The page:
There should be accountability and penalties for those who consciously mislead people like the Marlin County school board, convincing them there is no risk to privacy by preying on their inability to understand technical issues.  It should be mandatory, when selling technology with potential privacy implications, to explain the threats and mitigations in an objective and public way.

Just lie so you can sell your product

David C pointed me to this document as being typical of how conventional biometrics are being sold to the schools.  It represents the minutes of a meeting of the Marlin County School Board in Stuart, Florida:

Members Present
Lorie Shekailo-Chair
Laurie Gaylord-Vice-Chair
Susan Hershey
Nancy Kline
Dr. Sara A. Wilcox, Superintendent
Doug Griffin, School Board Attorney

Members Absent
Dr. David Anderson

Staff Present
Hank Salzler, Ruth Pietruszewski, Cathleen Brennan, Kerry Lewis, Sean Lewis, Linda King, Ray Parrish, Steve Weil, Rae Hollenbeck, Deana Newson, Rodger Osborne, Teresa D’Albora, Willie Sauls, Jeff Haertjens, Gail Williams, Marilyn Gavitt, Kathy Ritch

Public
None

Press
PBPost – Rachel Simmonsen
Stuart News – No Representation

MCEA – No representation
AFSCME – No representation

Call to order by the Chairman and Pledge of Allegiance to the Flag of the United States.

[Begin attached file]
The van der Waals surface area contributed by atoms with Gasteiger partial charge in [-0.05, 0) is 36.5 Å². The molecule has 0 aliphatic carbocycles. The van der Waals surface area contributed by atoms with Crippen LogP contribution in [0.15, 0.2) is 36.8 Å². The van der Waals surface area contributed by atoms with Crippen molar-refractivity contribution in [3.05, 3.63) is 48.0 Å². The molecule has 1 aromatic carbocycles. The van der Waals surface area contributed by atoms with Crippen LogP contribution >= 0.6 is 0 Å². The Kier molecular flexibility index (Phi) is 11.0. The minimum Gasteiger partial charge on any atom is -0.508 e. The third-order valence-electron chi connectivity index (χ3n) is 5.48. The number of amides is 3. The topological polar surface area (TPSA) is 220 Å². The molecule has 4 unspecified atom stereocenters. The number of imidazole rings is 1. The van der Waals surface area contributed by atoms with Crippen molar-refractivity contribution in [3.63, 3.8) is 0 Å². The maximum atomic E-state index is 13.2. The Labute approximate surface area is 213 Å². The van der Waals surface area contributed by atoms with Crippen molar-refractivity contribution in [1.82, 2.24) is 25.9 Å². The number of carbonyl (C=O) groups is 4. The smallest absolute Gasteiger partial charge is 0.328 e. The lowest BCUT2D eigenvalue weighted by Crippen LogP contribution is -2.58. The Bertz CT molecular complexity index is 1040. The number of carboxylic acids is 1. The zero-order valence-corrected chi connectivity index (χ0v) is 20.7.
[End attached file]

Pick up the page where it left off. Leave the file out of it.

1. Presentation on Biometric Finger Imaging (COPY ATTACHED)

Rae Hollenbeck, MCSD Director of Food and Nutritional Services, described a new technology called Biometric Finger Imaging that has only been available about six months. She showed a PowerPoint presentation. Finger images are scanned and stored on the computer network, so that children no longer need cards. Rae explained how children forget and lose cards as they run off to school in the morning. This backs up the lunch line and creates managerial time reprinting meal cards. Rae commented that already this school year 4,000 meal cards had been reprinted just at the middle schools. The cards become unsanitary, because the children put them in their mouths. To solve these problems, schools are using biometric scanners in the cafeteria. The student places their index finger on a scanner.

The Perfectmatch software extracts the small marks on their finger tip and creates a template. These marks are transformed into a binary number that is encrypted from the time it is captured to the time it is stored on the database, and the finger image is discarded. The binary number will become the student ID number. Only the numbers are retained and it is impossible to recreate a fingerprint image from this data. This is a closed system, and it is not accessible from the internet. The biometric images cannot be used by law enforcement for identification purposes. Only a mathematical algorithm remains in the system after registration, not finger images. Rae stated that she would like to pilot this program at Murray Middle School in January 2007.